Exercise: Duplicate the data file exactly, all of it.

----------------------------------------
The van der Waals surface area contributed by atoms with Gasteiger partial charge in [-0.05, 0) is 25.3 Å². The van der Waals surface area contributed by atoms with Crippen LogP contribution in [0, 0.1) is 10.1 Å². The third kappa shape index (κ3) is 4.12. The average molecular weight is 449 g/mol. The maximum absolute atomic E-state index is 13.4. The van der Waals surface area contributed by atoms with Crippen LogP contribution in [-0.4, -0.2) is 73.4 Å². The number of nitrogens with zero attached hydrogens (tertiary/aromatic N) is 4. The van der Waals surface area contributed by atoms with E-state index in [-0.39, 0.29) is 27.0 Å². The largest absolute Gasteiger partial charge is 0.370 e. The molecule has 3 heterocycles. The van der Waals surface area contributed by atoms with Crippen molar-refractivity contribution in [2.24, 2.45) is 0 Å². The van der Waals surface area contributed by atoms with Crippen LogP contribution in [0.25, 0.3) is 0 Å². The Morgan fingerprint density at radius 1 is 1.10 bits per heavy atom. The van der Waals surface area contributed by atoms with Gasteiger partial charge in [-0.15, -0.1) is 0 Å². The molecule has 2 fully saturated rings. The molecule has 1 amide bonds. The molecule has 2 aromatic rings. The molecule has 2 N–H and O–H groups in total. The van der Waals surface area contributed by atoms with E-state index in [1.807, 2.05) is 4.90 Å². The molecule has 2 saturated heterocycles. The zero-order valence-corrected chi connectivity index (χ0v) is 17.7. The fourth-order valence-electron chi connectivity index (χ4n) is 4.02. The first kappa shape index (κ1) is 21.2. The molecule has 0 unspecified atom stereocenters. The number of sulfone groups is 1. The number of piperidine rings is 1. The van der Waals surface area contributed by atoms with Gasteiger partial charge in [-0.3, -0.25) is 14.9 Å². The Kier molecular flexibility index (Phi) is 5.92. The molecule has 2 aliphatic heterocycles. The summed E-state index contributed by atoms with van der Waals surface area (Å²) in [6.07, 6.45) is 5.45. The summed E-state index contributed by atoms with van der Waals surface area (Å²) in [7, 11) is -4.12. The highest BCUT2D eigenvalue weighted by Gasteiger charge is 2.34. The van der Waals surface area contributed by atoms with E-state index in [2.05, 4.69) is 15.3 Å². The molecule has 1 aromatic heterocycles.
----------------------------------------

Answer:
The van der Waals surface area contributed by atoms with Gasteiger partial charge in [-0.05, 0) is 25.3 Å². The van der Waals surface area contributed by atoms with Crippen LogP contribution in [0, 0.1) is 10.1 Å². The third kappa shape index (κ3) is 4.12. The average molecular weight is 449 g/mol. The maximum absolute atomic E-state index is 13.4. The van der Waals surface area contributed by atoms with Crippen LogP contribution in [-0.4, -0.2) is 73.4 Å². The number of nitrogens with zero attached hydrogens (tertiary/aromatic N) is 4. The van der Waals surface area contributed by atoms with E-state index in [-0.39, 0.29) is 27.0 Å². The largest absolute Gasteiger partial charge is 0.370 e. The molecule has 3 heterocycles. The van der Waals surface area contributed by atoms with Crippen molar-refractivity contribution in [2.24, 2.45) is 0 Å². The van der Waals surface area contributed by atoms with Crippen LogP contribution in [0.25, 0.3) is 0 Å². The Morgan fingerprint density at radius 1 is 1.10 bits per heavy atom. The van der Waals surface area contributed by atoms with Gasteiger partial charge in [-0.15, -0.1) is 0 Å². The molecule has 2 fully saturated rings. The molecule has 1 amide bonds. The molecule has 2 aromatic rings. The molecule has 2 N–H and O–H groups in total. The van der Waals surface area contributed by atoms with E-state index in [1.807, 2.05) is 4.90 Å². The molecule has 2 saturated heterocycles. The zero-order valence-corrected chi connectivity index (χ0v) is 17.7. The fourth-order valence-electron chi connectivity index (χ4n) is 4.02. The first kappa shape index (κ1) is 21.2. The molecule has 0 unspecified atom stereocenters. The number of sulfone groups is 1. The number of piperidine rings is 1. The van der Waals surface area contributed by atoms with Gasteiger partial charge in [-0.3, -0.25) is 14.9 Å². The Kier molecular flexibility index (Phi) is 5.92. The molecule has 2 aliphatic heterocycles. The summed E-state index contributed by atoms with van der Waals surface area (Å²) in [6.07, 6.45) is 5.45. The summed E-state index contributed by atoms with van der Waals surface area (Å²) in [7, 11) is -4.12. The highest BCUT2D eigenvalue weighted by Gasteiger charge is 2.34. The van der Waals surface area contributed by atoms with E-state index in [2.05, 4.69) is 15.3 Å². The molecule has 1 aromatic heterocycles.